The test was a blast, one of the best times I have ever had in my life. I have received many compliments on my performance in the test, so I think that might have shown. I can't wait to see the video, to see what everyone else saw. Not being able to fall (because of a back injury) has made learning the techniques much more difficult than the process otherwise would be. Getting thrown by a technique, and falling from it, goes a long way toward teaching your body how to do the technique when your turn comes around.
When I was called before the testing board I bowed and answered what questions I could. I missed several but that didn't matter to me. Not because I didn't care, but because I was relaxed and had decided that I would just have as much fun with the test as I could. Instead of high-speed "slammy" waza I strove for slower, more controlled Aikido. I just wanted to show that I was relaxed, focused, and in control. The outcome of the test meant nothing to me, nor did any missteps or other errors. Instead of how I usually am, which is kind of like a hurricane (if you ask any of my friends), I became the calm eye of the storm.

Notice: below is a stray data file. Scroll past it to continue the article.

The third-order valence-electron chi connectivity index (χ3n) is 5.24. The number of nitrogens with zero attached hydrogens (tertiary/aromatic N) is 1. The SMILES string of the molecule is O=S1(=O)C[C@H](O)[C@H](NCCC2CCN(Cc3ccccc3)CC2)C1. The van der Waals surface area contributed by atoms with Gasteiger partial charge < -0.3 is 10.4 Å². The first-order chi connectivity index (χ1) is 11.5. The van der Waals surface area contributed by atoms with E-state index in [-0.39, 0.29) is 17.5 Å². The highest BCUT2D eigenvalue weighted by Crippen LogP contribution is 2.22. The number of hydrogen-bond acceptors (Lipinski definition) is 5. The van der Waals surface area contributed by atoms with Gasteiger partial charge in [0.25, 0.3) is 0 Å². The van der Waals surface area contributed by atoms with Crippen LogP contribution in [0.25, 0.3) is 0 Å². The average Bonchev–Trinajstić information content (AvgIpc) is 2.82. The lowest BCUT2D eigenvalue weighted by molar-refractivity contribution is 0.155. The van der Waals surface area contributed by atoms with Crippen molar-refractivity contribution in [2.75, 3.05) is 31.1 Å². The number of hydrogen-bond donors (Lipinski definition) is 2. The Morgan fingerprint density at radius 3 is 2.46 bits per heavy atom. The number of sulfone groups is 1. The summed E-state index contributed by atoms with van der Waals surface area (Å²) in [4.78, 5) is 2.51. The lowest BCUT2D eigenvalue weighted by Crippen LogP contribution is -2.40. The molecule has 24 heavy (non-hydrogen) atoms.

It is the closest I have ever come to takemusu-aiki, or infinite martial creativity. it is also the closest I have ever come to being able to see the world as it truly is, rather than the distorted image we all perceive through the lens of our egos. Now here is my favorite part: some of that stayed with me. I feel as though I am still somehow tethered to that moment. I honestly can't say exactly what changed, but I am no longer the same person.
And I like the change.
Reflections on Testing
Today's post is from Mike, reflecting on his recent nikyu test.